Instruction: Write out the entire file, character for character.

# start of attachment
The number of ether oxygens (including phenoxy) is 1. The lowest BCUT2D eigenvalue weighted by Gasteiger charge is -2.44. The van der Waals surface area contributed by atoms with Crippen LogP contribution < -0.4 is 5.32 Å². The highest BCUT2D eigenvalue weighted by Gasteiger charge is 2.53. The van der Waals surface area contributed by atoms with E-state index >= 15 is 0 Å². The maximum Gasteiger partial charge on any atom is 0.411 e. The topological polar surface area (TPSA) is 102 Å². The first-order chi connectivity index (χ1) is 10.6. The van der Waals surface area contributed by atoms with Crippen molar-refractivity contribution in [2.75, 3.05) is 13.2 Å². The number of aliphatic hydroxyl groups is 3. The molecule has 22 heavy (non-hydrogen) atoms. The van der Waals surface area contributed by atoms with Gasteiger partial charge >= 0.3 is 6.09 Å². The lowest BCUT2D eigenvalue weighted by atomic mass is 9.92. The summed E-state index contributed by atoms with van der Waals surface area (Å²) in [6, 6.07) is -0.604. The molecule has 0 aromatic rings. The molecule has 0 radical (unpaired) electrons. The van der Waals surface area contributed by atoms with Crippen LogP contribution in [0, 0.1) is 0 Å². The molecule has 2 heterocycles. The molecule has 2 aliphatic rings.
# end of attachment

The number of ether oxygens (including phenoxy) is 1. The lowest BCUT2D eigenvalue weighted by Gasteiger charge is -2.44. The van der Waals surface area contributed by atoms with Crippen LogP contribution < -0.4 is 5.32 Å². The highest BCUT2D eigenvalue weighted by Gasteiger charge is 2.53. The van der Waals surface area contributed by atoms with E-state index >= 15 is 0 Å². The maximum Gasteiger partial charge on any atom is 0.411 e. The topological polar surface area (TPSA) is 102 Å². The first-order chi connectivity index (χ1) is 10.6. The van der Waals surface area contributed by atoms with Crippen molar-refractivity contribution in [2.75, 3.05) is 13.2 Å². The number of aliphatic hydroxyl groups is 3. The molecule has 22 heavy (non-hydrogen) atoms. The van der Waals surface area contributed by atoms with Gasteiger partial charge >= 0.3 is 6.09 Å². The lowest BCUT2D eigenvalue weighted by atomic mass is 9.92. The summed E-state index contributed by atoms with van der Waals surface area (Å²) in [6, 6.07) is -0.604. The molecule has 0 aromatic rings. The molecule has 0 radical (unpaired) electrons. The van der Waals surface area contributed by atoms with Crippen LogP contribution in [0, 0.1) is 0 Å². The molecule has 2 heterocycles. The molecule has 2 aliphatic rings.